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Busy year planned for Sierra Club backpackers

Have you ever wanted to go backpacking but were afraid you lacked the knowledge to safely do so? Have you ever thought that backpacking alone would be dangerous, but would consider it safe with an experienced group?

The Rogue Group of the Oregon Chapter Sierra Club might be the answer to your quest for outdoor adventure.

After a two-decade hiatus from guided, multi-day backpacking trips, the local Sierra Club is back to leading overnight trips into the wilderness.

The outings are open to anyone; membership in the Sierra Club is not required. The trips are focused on Southern Oregon and Northern California destinations, usually not more than an hour's drive from Medford to the trailhead. There is no fee for participation — except the willingness to contribute to the group. Backpackers of varying experience levels are welcome on most of the outings, though some of the longer trips require more advanced skills. If you lack some of the essential gear, the club has a limited amount of equipment available for use, including shelters.

The Sierra Club requires trip leaders to complete Outdoor Leader Training (OLT) before taking groups into the outdoors. OLT 101 prepares them to lead day hikes, while OLT 201 offers advanced training for overnight backpacking trips. The classes include wilderness training, first-aid skills, safety management and an emphasis on group dynamics. The Rogue Group has about a dozen hike leaders who have completed the OLT 101 training. Together, they lead about 50 hikes a year, with a typical hike including from six to 15 hikers.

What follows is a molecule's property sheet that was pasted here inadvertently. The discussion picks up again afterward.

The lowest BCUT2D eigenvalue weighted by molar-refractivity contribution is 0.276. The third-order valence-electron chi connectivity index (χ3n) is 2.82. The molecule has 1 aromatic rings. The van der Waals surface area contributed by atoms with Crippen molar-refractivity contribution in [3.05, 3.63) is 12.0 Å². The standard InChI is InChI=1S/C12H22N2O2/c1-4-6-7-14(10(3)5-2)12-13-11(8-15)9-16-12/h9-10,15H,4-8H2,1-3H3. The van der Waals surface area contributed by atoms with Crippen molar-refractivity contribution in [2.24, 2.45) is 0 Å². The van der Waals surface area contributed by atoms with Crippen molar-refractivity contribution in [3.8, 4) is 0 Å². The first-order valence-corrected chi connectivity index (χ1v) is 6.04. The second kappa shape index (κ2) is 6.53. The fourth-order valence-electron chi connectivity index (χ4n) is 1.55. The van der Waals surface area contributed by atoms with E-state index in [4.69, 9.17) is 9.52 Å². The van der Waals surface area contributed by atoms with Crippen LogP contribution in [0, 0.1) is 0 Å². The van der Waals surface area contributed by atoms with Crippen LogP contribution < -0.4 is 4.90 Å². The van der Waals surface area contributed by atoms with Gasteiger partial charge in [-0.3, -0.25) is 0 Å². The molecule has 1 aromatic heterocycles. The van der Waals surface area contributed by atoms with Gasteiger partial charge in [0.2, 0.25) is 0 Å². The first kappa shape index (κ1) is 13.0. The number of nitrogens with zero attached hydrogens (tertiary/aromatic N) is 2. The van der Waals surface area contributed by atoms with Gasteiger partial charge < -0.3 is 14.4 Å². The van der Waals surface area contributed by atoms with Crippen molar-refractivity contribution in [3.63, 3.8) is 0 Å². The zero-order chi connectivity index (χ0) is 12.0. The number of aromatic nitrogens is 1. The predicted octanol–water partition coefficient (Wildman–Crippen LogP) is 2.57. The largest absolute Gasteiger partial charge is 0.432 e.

Al Collinet and Darin Banner, who will lead backpacking trips this year, have both obtained the OLT 201 certification to lead overnight outings.

In addition to learning about backpacking, participants have a chance to learn about other outdoors topics, such as tracking animals in the snow, cold-weather camping, orienteering, recognizing bird sounds and identifying wildflowers.

"When taking a backpacking trip with Al Collinet, you can be sure that flowers, butterflies, birds, dragonflies and all kinds of unusual critters will be part of the trip," says Collinet, who will lead several trips in July and August.

Banner will lead overnight trips once per month throughout the year. Many of Banner's trips will require more advanced skills and physical conditioning.

"I want to gear my trips toward the more ambitious crowd," Banner says. "I plan to include outdoor skills training in each of my outings. It makes the experience richer for me and the participants."

Collinet's trips will include a July trek to Towhead Lake in the Red Buttes and an August outing to the Mountain Lakes Wilderness Area.

Banner already has started his trip schedule. He led an overnight snowshoe hike from Grouse Gap shelter to Mount Ashland in December. This weekend, he is leading a snow-camping trip to South Brown Mountain Shelter along the Pacific Crest Trail. In February, he will lead a 10-mile, round-trip outing to the Hemlock Butte shelter, below Mount Bailey.

Early reservations are recommended.